Marietta offensive tackle Jake Wray believes he has found a perfect home at the University of Colorado.
He spent six years of his childhood a little more than an hour drive away from the Boulder campus. To this day, he considers himself a big Denver Broncos fan.
The fact that Colorado hasn’t had sustained success since the 90s doesn’t bother Wray, a member of the Marietta Daily Journal Dynamite Dozen. It serves as motivation.
“I didn’t really want to chase a name brand or a big logo,” Wray said. “I kind of wanted to do my own thing and go to a place where I know that I could succeed to the best of my abilities.”
It wasn’t always this way. Last year, Wray was committed to Ohio State, where his brother Max is an offensive lineman.
One day after Urban Meyer announced his retirement, Wray decided to de-commit from the Buckeyes, citing the coaching change as the determining factor.
Wray, a four-star recruit at 6-foot-5, 300-pounds feels comfortable in Colorado. Born in Klamath Falls, Oregon, he lived in the Fort Collins, Colorado area from 2004-10 before moving to Franklin, Tennessee, then finally to Marietta.
For those six years in Colorado, Wray enjoyed attending Broncos and Rockies games, visiting the mountains and fishing.
“It’s a super cool place,” Wray said. “(There is) a lot of stuff to do.”
Marietta coach Richard Morgan said Colorado, where former Georgia defensive coordinator Mel Tucker is the new head coach, is a great fit for the anchor of his offensive line.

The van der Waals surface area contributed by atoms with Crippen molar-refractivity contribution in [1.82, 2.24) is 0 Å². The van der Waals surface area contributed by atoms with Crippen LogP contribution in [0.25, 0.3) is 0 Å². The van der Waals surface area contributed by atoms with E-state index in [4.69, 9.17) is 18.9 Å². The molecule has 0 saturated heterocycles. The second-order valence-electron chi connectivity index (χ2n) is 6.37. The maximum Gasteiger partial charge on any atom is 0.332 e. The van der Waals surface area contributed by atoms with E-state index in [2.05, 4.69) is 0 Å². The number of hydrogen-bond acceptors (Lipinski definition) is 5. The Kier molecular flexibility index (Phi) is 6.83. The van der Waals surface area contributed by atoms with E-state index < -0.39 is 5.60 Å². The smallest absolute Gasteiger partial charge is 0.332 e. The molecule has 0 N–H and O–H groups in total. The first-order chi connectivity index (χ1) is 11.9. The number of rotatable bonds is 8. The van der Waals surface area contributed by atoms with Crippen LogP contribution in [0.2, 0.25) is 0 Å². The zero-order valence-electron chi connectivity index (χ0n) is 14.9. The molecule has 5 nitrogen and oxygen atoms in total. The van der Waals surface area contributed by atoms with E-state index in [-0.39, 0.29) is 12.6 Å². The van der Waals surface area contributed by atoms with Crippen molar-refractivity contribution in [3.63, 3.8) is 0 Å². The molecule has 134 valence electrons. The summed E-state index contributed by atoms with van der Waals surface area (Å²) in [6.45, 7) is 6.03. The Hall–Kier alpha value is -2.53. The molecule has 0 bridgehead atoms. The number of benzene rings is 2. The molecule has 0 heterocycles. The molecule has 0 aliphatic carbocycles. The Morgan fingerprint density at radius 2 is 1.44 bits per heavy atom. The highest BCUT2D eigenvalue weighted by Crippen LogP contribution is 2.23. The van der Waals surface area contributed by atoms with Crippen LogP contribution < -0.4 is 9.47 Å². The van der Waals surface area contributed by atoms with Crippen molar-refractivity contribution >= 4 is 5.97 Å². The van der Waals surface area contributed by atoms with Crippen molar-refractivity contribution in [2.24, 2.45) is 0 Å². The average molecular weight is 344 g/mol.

“I think he’s putting himself in a position where he’ll be able to play early and contribute because I really think he’s really developed as a player.”
Morgan emphasized the extent to which Wray has grown and developed.
“He’s gotten stronger, he’s gotten more athletic,” Morgan said. “He’s been more dominant. He’s taken on more of a leadership role.”
At Marietta, Wray is one of three 300-pound offensive linemen. The Blue Devils will be tasked with keeping quarterback Harrison Bailey off the ground. Bailey has missed several games the past two seasons due to injury.
The Blue Devils are hoping that its well-oiled passing machine can lead them to a better record than last season, when they went 5-6 against a tough schedule.
It’s up to linemen like Wray to keep that machine running.
“We got a really good line this year,” Wray said. “We got a lot of people coming back. We’re bigger than last year, but we just have to have a common code and hold each other to our own standard.”